CNBC » Donohue believes fixes needed to U.S. infrastructure include, “bringing up our roads, our bridges, our transit systems and then on larger projects issues of ports and airports.” Waterways and energy systems need work as well, he added. Infrastructure in the United States is “25 years behind at least,” Donohue told “Squawk Box” from the sidelines of the chamber’s infrastructure summit.
KING-TV » The Washington State Transportation Commission is expected to get a progress report Thursday on the upcoming statewide pay-by-mile pilot program, which could eventually be a gas tax replacement. Because there are more highly fuel-efficient cars these days, the state says it needs to find new ways to make up for the lost tax revenue to pay for roads.
Washington’s Top News » Maryland is proposing the addition of $7.6 billion in toll lanes along the entire Maryland portion of the Capital Beltway and the length of Interstate 270 by 2025. In response, Virginia now plans to extend both of its existing 495 Express Lanes to the Legion Bridge to provide a continuous trip around the Beltway. The Virginia extension is estimated to cost about $500 million that could be split between the private toll operators and state funding.
Politico » Taking serious action to address the crumbling state of U.S. infrastructure is likely to cost far more than the Trump administration is reportedly willing to spend, says a key Senate Democrat overseeing infrastructure policy. The White House is expected to release an infrastructure plan in the next several weeks. Administration officials have discussed using $200 billion in federal money to draw in state, local and private investment in major public works projects that could boost overall spending to $1 trillion.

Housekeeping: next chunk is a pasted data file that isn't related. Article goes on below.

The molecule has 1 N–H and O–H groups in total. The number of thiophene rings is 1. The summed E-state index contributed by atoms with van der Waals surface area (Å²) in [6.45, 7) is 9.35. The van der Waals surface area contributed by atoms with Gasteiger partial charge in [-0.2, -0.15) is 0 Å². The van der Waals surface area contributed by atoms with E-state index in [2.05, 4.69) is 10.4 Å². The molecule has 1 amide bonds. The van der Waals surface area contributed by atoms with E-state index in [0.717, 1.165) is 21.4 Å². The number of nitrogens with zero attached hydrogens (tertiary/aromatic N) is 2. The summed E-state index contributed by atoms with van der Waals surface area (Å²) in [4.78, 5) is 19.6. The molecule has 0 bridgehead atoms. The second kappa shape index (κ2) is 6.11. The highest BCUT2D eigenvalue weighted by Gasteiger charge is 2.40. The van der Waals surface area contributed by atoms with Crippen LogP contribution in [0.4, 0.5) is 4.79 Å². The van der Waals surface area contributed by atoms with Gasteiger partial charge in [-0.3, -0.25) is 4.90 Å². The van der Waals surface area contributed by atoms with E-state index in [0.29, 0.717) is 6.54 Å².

Governing » The idea of charging drivers for the miles they drive instead of the gas they burn is not new. But states are still sorting out how it might work. After more than a decade of watching Oregon and a handful of other states test alternatives to traditional gasoline taxes, more states, with the help of federal money, are now joining the quest.
Star Tribune » Gov. Mark Dayton on Tuesday proposed a $1.5 billion public works bonding bill, a list of some 218 building and construction projects around Minnesota that he says would boost the state’s economy and create nearly 23,000 jobs. About a third of the projects Dayton is proposing are on campuses of the University of Minnesota and Minnesota State systems.